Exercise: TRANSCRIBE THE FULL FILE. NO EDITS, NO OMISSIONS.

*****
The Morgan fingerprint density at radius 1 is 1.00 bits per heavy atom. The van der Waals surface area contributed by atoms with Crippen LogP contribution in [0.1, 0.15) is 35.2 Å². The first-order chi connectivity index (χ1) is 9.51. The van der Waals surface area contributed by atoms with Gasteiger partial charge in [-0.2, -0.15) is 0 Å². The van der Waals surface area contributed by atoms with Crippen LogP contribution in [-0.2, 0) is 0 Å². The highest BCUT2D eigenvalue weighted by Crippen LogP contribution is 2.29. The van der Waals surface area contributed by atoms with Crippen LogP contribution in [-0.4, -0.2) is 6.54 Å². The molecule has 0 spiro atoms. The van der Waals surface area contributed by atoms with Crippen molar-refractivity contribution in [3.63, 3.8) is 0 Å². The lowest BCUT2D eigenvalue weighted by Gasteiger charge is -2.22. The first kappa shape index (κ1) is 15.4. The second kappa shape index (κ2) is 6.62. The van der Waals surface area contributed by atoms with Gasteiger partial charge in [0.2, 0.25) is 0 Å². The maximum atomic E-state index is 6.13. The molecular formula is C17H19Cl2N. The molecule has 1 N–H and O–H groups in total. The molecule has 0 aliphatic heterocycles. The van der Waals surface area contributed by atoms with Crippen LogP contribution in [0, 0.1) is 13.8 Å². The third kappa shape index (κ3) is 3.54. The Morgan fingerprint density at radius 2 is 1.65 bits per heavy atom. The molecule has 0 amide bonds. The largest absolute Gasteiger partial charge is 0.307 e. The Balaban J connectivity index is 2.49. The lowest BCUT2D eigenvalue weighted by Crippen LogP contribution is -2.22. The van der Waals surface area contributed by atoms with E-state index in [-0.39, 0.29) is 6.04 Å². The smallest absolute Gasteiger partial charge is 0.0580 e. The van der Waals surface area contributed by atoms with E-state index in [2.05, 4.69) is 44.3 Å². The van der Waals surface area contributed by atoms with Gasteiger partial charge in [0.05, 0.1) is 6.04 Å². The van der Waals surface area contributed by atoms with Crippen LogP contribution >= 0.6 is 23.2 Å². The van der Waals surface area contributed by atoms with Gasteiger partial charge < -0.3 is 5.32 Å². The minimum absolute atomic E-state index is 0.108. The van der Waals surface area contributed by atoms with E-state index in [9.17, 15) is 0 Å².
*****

The Morgan fingerprint density at radius 1 is 1.00 bits per heavy atom. The van der Waals surface area contributed by atoms with Crippen LogP contribution in [0.1, 0.15) is 35.2 Å². The first-order chi connectivity index (χ1) is 9.51. The van der Waals surface area contributed by atoms with Gasteiger partial charge in [-0.2, -0.15) is 0 Å². The van der Waals surface area contributed by atoms with Crippen LogP contribution in [-0.2, 0) is 0 Å². The highest BCUT2D eigenvalue weighted by Crippen LogP contribution is 2.29. The van der Waals surface area contributed by atoms with Crippen LogP contribution in [-0.4, -0.2) is 6.54 Å². The molecule has 0 spiro atoms. The van der Waals surface area contributed by atoms with Crippen molar-refractivity contribution in [3.63, 3.8) is 0 Å². The lowest BCUT2D eigenvalue weighted by Gasteiger charge is -2.22. The first kappa shape index (κ1) is 15.4. The second kappa shape index (κ2) is 6.62. The van der Waals surface area contributed by atoms with Gasteiger partial charge in [0.2, 0.25) is 0 Å². The maximum atomic E-state index is 6.13. The molecular formula is C17H19Cl2N. The molecule has 1 N–H and O–H groups in total. The molecule has 0 aliphatic heterocycles. The van der Waals surface area contributed by atoms with Crippen LogP contribution in [0, 0.1) is 13.8 Å². The third kappa shape index (κ3) is 3.54. The Morgan fingerprint density at radius 2 is 1.65 bits per heavy atom. The molecule has 0 amide bonds. The largest absolute Gasteiger partial charge is 0.307 e. The Balaban J connectivity index is 2.49. The lowest BCUT2D eigenvalue weighted by Crippen LogP contribution is -2.22. The van der Waals surface area contributed by atoms with E-state index in [-0.39, 0.29) is 6.04 Å². The smallest absolute Gasteiger partial charge is 0.0580 e. The van der Waals surface area contributed by atoms with E-state index in [2.05, 4.69) is 44.3 Å². The van der Waals surface area contributed by atoms with Gasteiger partial charge in [0.05, 0.1) is 6.04 Å². The van der Waals surface area contributed by atoms with Crippen LogP contribution >= 0.6 is 23.2 Å². The van der Waals surface area contributed by atoms with Gasteiger partial charge < -0.3 is 5.32 Å². The minimum absolute atomic E-state index is 0.108. The van der Waals surface area contributed by atoms with E-state index in [9.17, 15) is 0 Å².